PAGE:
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If you’re planning to upgrade any of your kit in 2019, you’re going to want to keep a look out for these big advances in consumer gadgets. Here is our guide to the five biggest trends for the coming year.

Foldable displays

People have been talking about foldable phones since at least 2013. Now, finally, this year we’re going to get our hands on them: Huawei and Samsung have both said they are going to launch one in 2019. What’s the appeal? A flexible phone can be folded in half so you can stick it in your pocket, but it can also open full size so you can read, browse online, and watch video in a more comfortable and immersive way. Huawei’s phone will span 8 inches (20 centimeters) when unfolded, which the company’s CEO says is large enough to function as a PC. Samsung’s version will be able to run three apps at once on its unfolded 7.3-inch screen.

5G phones

Photo of motorola phone
Motorola

Yes, some parts of the world already have wireless networks that are being marketed as fifth-generation, or 5G, connectivity. But those early 5G connections work with wireless routers—the first smartphones compatible with 5G won’t launch until 2019. In the US, Verizon will support Motorola phones (the Moto Z3 series) that access 5G through snap-on modules. AT&T has committed to introducing a Samsung phone with built-in 5G in the second half of the year. China’s Huawei, OnePlus, and Xiaomi also plan to introduce 5G phones in 2019, and Sony is believed to be readying one. These devices may not look very different from 4G LTE phones, but they’ll be able to tap into 5G’s fast speeds and low latency to do things like live-stream ultra-high-definition and/or 3D video.

Wireless charging everywhere

Photo of witricity charging pad
Witricity

Charging your phone wirelessly is already pretty passé—but what about your laptop and your earphones? Dell tested the idea in 2017 with a $1,750 laptop that incorporated technology from the startup WiTricity. In 2019 it will be easier and cheaper to adopt the technology thanks to startups like Energysquare, which developed a universal wireless charger that can power a variety of laptops using conductive charging. As for earphones, Apple has announced that it will sell a wireless charging case for the next iteration of its AirPods (AirPods 2?) when they debut, probably in 2019.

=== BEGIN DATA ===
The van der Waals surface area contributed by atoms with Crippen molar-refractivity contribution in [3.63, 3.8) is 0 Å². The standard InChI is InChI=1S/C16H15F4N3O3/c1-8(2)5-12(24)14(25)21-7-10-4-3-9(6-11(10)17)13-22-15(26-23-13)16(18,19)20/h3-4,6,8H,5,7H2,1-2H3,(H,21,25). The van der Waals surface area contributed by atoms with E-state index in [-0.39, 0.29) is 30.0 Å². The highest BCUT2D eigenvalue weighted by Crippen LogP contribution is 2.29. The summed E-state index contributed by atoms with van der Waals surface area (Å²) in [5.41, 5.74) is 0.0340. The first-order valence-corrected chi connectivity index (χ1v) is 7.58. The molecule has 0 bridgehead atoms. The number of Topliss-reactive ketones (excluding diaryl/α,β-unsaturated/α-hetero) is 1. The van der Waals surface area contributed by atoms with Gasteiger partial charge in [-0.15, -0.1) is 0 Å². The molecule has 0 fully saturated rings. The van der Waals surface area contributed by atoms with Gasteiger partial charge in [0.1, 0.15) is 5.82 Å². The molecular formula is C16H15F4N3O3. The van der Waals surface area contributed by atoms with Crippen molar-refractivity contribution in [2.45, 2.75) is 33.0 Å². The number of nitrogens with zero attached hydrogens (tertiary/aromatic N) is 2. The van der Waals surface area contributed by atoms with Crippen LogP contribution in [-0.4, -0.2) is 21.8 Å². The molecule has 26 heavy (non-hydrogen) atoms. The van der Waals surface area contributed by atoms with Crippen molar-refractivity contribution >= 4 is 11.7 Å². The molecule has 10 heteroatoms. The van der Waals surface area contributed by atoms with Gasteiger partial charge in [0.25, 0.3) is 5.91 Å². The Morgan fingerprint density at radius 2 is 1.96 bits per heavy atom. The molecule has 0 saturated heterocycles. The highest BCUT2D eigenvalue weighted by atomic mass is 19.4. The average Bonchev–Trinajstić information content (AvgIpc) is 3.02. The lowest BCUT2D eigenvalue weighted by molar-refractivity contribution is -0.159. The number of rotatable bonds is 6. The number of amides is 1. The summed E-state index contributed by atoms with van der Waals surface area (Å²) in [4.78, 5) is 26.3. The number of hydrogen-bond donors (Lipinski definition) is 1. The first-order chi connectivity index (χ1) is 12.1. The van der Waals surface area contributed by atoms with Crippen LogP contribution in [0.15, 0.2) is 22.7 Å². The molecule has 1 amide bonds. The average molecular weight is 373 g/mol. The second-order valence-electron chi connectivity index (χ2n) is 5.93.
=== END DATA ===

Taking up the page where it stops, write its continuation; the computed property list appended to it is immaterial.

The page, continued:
Smart headphones

Amazon Alexa (or Google Assistant) inside … pretty much everything was a big trend in 2018. In 2019 those smart assistants will infiltrate your headphones, too. Qualcomm created a development kit that makes it easy for companies to test and then bake Alexa voice recognition into headphones used with Android smartphones.

Apple’s AirPods 2 may also be able to recognize “Hey, Siri” commands out of the box. Though Apple hasn’t confirmed it will do this in 2019, the wireless earphones are due for an upgrade, and built-in Siri functionality is an obvious way to update the original 2016 design.

8K TVs

Photo of Samsung 8K television
Samsung

You’ve probably heard of 4K TVs, so called because they display content at approximately 4,000 pixels wide, four times the figure for a traditional high-definition (1080p) TV. In 2019, companies will go big with 8K TVs, which have four times as many pixels as 4K and therefore can display images in far more detail. Samsung already sells an 8K TV—but at a monstrous $15,000, it’s not exactly flying off the shelves. Industry watchers expect LG and Sony to broaden the market by launching their first commercial 8K sets at the Consumer Electronics Show (CES) in January.

Deep Dive

Computing

ASML machine
ASML machine

Inside the machine that saved Moore’s Law

The Dutch firm ASML spent $9 billion and 17 years developing a way to keep making denser computer chips.

The Steiner tree problem:  Connect a set of points with line segments of minimum total length.
The Steiner tree problem:  Connect a set of points with line segments of minimum total length.

The 50-year-old problem that eludes theoretical computer science

A solution to P vs NP could unlock countless computational problems—or keep them forever out of reach.

DHS logo glitch
DHS logo glitch

The US is worried that hackers are stealing data today so quantum computers can crack it in a decade

The US government is starting a generation-long battle against the threat next-generation computers pose to encryption.

This new startup has built a record-breaking 256-qubit quantum computer

QuEra Computing, launched by physicists at Harvard and MIT, is trying a different quantum approach to tackle impossibly hard computational tasks.

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Illustration by Rose WongIllustration by Rose Wong

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